During the panel discussion featured at the conference, some national and internationally-recognized human rights laws and organs (and their modus operandi) – like: the Earth Charter Initiative; UDHR; AU Charter; UN Charter; National Commission on Human Rights and Freedoms Cameroon; etc – were brought to the attention of participants. Panelists and the audience also sought to understand why many people are still grossly unaware of the UDHR (hence their basic human rights entitlements and despite existence of the UDHR since 1948. In a contemporary context shrouded by the paradox where different countries, world leaders, and or citizens still overtly violate human rights, the discussion also verified what actions governments worldwide were taking to implement/respect basic human rights. The discussions continued with how governments, civil society, and individuals could contribute towards improving human rights experience, while equally ensuring that those charged with the duty of implementing and respecting human rights do so to the latter. Besides, ways of improving citizens’ awareness on basic human rights; and how to stand up for one’s rights; among others were proposed. Quizzed at the end, on what their take-home message was, some participants gave their impressions about the event. To Vania Umenjoh, ‘…the take home message was that as individuals, we have a part to play in promoting & defending human rights…within the legality of our respective contexts. ‘I gathered a lot, among which were: the various means of…promoting and protecting human rights…’, Yaouba divulged.
Likewise, Franktherese Enow stated that despite the errant disregard of some citizens’ human rights: to stand up for such rights, one needed to be conscious of their existence, and that human rights were inalienable (irrespective of status) nationally and internationally. ‘I learnt about the Earth Charter Initiative for the very first time, and I’ll find out more about how to enhance its mission…’, Anne Ando. Suffice it to underscore that the Universal Declaration of Human Rights (UDHR) is a milestone document (translated into over 500 languages) for upholding human rights globally–– that was proclaimed by the United Nations General Assembly (resolution 217A) in Paris on 10th December, 1948; setting out for the first time, a common standard for the universal achievements of human rights for all peoples and nations.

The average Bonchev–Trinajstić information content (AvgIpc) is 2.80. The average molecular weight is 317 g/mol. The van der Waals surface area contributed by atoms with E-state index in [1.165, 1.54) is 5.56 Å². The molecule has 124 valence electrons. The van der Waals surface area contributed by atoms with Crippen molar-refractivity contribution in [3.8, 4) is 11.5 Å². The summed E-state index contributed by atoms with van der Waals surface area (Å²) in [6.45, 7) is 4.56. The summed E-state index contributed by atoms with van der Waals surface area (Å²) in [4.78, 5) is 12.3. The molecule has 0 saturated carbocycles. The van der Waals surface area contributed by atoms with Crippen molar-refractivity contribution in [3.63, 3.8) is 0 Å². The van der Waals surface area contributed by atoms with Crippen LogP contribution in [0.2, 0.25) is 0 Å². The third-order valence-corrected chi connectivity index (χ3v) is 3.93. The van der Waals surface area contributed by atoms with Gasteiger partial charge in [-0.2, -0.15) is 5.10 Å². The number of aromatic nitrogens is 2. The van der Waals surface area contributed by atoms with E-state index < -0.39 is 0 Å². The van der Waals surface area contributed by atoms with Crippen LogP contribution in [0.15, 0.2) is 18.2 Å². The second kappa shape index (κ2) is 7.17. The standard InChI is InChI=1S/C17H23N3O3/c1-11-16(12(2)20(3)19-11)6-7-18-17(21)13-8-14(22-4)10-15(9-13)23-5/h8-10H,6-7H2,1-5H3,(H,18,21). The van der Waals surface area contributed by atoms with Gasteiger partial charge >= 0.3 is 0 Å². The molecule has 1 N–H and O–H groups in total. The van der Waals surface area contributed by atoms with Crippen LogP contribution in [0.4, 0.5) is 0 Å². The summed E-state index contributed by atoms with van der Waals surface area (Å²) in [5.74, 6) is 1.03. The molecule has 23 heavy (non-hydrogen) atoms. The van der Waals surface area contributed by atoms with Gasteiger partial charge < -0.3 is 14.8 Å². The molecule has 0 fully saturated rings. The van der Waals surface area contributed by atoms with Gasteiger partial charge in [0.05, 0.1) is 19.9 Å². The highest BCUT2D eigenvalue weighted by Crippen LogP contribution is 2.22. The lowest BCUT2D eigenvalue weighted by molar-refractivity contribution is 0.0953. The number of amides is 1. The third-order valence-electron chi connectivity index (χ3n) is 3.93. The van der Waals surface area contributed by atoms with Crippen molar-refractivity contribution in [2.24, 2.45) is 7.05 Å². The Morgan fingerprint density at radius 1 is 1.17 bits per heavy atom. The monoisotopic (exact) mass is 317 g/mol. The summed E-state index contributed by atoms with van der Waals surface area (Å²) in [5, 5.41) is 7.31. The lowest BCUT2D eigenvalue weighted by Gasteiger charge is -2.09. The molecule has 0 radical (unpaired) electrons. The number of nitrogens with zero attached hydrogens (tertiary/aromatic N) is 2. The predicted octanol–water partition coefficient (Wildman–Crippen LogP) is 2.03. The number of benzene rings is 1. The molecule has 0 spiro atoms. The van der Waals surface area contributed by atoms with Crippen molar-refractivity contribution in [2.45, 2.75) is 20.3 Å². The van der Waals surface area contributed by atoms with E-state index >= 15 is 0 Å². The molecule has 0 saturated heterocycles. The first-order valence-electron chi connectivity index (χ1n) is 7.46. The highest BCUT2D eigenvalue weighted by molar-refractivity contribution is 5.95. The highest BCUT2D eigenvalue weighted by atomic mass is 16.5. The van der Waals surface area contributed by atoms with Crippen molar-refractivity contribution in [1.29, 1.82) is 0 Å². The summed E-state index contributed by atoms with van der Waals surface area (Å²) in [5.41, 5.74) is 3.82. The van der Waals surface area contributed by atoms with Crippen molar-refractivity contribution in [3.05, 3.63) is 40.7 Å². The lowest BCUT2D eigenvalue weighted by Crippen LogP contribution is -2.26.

Thank you for those who participated in our International Youth Day photo contest from 10- 17 August. We were looking for captivating images of SDGs 4 Quality Education and 5 Gender Equality with a caption using the hashtags #YouthDay and #SafeSpaces4Youth.
On Sunday, August 5, we celebrated International Youth Day early with Earth Charter Young Leaders, youth from Quitirrisí, youth from the University for Peace, and Guaravito – Sustentabilidad y Conservación at the University for Peace. Our event consisted of creating a cultural exchange between various groups of youth with different backgrounds and traditions with a central theme of #SafeSpaces. Some of the activities included a blessing of the land by an Elder from Quitirrisí, an introduction to safe spaces for youth by Guaravito – Sustentabilidad y Conservación, an introduction of the Earth Charter and a transformative activity from Joanna Macy. To conclude, we had an interactive walk around the Peace Park to learn more about the biodiversity in the protected area of El Rodeo.
The purpose of our International Youth Day event was to foster a sense of belonging and purpose in our Youth to inspire them to go above and beyond all endeavors in life. Moreover, by providing them with #SafeSpaces, we encourage them to use their voices, speak their minds, and always fight for what they believe in.
A conference on Education, the Earth Charter,
and the Sustainable Development Goals
The Earth Charter is a universal expression of ethical principles to foster sustainable development.
The Earth Charter Initiative is the global network that embraces, uses and integrates the Earth Charter principles.